Days after activists rallied in his defense at his longtime 460 Noe home, San Francisco tenant Jeremy Mykaels won a critical court victory in his effort to avert an Ellis Act eviction on October 23. In a ruling on a motion to quash the eviction notice brought by Mykael’s attorney Steve Collier, Judge Ronald Quidachay held that the Notice of Termination of Tenancy was defective for failing to state the correct amount of rent. While the landlord can appeal or issue a new one-year eviction notice, other factors make this far from a slam-dunk case.
The attempted eviction of Jeremy Mykaels, a gay man living in the Castro with AIDS, has aroused tremendous outrage. Mykaels has lived in the Castro for forty years and in his current unit for seventeen. The ability of the state Ellis Act to preempt his local eviction protections strikes many as immoral, and has led to renewed calls for changes to the Ellis Act at the state level.
Mykael’s landlord seeks to merge the rental units in Mykael’s building into a single family home. But he faces a major challenge. The Planning Commission will have to approve this merger, and has been reluctant to eliminate rental housing in the past. In the face of massive public opposition at a future hearing on the merger, the landlord faces an uphill battle to achieve the goal for which Mykael’s eviction is said to be necessary.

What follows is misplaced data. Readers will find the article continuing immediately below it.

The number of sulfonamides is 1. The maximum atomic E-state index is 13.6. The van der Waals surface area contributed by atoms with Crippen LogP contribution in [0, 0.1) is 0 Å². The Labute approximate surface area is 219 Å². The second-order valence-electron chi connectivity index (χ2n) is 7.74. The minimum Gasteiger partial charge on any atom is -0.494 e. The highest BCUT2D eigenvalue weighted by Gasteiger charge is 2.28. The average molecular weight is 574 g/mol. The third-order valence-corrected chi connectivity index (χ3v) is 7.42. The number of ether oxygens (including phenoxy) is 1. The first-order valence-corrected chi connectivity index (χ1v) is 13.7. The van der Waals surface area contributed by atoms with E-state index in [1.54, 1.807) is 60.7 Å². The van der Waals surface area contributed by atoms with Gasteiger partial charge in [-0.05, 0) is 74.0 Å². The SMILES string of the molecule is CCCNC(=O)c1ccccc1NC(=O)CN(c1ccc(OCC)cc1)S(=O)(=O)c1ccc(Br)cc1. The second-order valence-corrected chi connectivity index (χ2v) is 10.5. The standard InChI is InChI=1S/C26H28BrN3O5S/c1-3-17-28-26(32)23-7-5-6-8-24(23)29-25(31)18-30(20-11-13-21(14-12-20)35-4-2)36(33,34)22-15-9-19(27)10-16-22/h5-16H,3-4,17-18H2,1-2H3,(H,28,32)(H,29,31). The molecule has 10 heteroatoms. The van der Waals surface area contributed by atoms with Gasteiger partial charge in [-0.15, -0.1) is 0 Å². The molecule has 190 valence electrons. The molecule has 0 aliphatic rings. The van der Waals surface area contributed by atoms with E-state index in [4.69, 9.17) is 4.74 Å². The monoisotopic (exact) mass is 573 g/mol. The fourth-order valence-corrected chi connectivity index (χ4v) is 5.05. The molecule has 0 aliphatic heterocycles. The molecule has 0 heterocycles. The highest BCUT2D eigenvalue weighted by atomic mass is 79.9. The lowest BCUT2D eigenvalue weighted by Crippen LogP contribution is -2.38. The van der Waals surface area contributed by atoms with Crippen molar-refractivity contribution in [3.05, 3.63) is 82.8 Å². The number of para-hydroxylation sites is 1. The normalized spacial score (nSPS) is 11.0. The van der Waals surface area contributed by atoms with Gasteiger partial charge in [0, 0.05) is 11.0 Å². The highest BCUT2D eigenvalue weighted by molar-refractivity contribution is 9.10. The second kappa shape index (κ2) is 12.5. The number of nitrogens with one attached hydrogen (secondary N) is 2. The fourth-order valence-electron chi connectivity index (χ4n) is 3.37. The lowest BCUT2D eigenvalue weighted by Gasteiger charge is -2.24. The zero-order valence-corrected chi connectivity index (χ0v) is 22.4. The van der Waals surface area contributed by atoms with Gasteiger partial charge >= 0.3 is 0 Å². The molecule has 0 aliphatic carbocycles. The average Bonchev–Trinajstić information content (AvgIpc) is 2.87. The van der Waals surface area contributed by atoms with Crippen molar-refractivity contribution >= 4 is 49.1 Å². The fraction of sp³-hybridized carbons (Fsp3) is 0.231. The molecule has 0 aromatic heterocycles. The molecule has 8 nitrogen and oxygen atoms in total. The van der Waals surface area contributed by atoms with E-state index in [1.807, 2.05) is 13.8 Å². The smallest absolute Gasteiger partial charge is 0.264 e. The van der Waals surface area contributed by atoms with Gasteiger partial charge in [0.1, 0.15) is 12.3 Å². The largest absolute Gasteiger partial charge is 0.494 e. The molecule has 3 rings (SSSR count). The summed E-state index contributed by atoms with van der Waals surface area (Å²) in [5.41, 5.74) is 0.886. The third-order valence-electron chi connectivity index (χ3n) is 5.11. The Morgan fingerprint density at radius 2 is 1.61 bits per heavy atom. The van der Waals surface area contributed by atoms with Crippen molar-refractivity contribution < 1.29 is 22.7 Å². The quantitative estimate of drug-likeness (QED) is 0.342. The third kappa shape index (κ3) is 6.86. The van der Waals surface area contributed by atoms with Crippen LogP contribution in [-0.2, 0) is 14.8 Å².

Further, Supervisor John Avalos has introduced legislation preventing mergers following no-fault evictions. Should the legislation pass, the merger of Mykael’s current unit would be barred absent Planning Commission action.
Attorney Steve Collier’s successful motion demonstrates the wisdom of Mayor Ed Lee’s recent decision to triple Ellis Act legal defense funding
. Collier is an attorney for the Tenderloin Housing Clinic (publisher of Beyond Chron) and is representing Mykael under the Clinic’s current city Ellis Act grant.
Some have wondered how legal representation makes a difference in Ellis cases. Mykael’s case again shows how important it is.
We will keep readers posted on ongoing developments in this case.
Randy Shaw is Editor of Beyond Chron and Director of the Tenderloin Housing Clinic.